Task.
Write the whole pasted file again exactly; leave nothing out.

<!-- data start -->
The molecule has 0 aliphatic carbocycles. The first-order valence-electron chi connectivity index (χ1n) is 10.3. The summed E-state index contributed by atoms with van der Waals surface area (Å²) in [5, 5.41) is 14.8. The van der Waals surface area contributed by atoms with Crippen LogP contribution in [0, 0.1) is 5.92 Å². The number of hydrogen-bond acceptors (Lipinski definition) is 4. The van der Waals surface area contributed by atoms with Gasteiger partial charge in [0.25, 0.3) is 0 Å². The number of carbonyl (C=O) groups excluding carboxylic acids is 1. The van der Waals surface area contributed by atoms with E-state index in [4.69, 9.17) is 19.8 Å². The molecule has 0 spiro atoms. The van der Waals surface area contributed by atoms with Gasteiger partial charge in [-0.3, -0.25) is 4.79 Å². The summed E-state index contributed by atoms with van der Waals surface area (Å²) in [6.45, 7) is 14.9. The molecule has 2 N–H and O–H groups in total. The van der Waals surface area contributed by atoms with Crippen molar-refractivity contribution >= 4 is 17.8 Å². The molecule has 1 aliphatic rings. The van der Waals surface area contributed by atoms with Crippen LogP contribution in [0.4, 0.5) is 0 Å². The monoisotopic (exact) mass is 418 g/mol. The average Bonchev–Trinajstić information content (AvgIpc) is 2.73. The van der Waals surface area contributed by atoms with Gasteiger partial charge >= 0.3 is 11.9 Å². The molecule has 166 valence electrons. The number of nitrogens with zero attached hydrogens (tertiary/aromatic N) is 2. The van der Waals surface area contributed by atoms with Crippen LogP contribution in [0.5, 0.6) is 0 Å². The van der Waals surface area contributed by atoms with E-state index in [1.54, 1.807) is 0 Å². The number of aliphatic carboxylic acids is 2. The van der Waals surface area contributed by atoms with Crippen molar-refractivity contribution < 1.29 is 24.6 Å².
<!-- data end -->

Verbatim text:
The molecule has 0 aliphatic carbocycles. The first-order valence-electron chi connectivity index (χ1n) is 10.3. The summed E-state index contributed by atoms with van der Waals surface area (Å²) in [5, 5.41) is 14.8. The van der Waals surface area contributed by atoms with Crippen LogP contribution in [0, 0.1) is 5.92 Å². The number of hydrogen-bond acceptors (Lipinski definition) is 4. The van der Waals surface area contributed by atoms with Gasteiger partial charge in [0.25, 0.3) is 0 Å². The number of carbonyl (C=O) groups excluding carboxylic acids is 1. The van der Waals surface area contributed by atoms with E-state index in [4.69, 9.17) is 19.8 Å². The molecule has 0 spiro atoms. The van der Waals surface area contributed by atoms with Gasteiger partial charge in [-0.3, -0.25) is 4.79 Å². The summed E-state index contributed by atoms with van der Waals surface area (Å²) in [6.45, 7) is 14.9. The molecule has 2 N–H and O–H groups in total. The van der Waals surface area contributed by atoms with Crippen molar-refractivity contribution >= 4 is 17.8 Å². The molecule has 1 aliphatic rings. The van der Waals surface area contributed by atoms with Crippen LogP contribution in [0.4, 0.5) is 0 Å². The monoisotopic (exact) mass is 418 g/mol. The average Bonchev–Trinajstić information content (AvgIpc) is 2.73. The van der Waals surface area contributed by atoms with Gasteiger partial charge >= 0.3 is 11.9 Å². The molecule has 166 valence electrons. The number of nitrogens with zero attached hydrogens (tertiary/aromatic N) is 2. The van der Waals surface area contributed by atoms with Crippen LogP contribution in [0.5, 0.6) is 0 Å². The van der Waals surface area contributed by atoms with E-state index in [1.54, 1.807) is 0 Å². The number of aliphatic carboxylic acids is 2. The van der Waals surface area contributed by atoms with Crippen molar-refractivity contribution < 1.29 is 24.6 Å².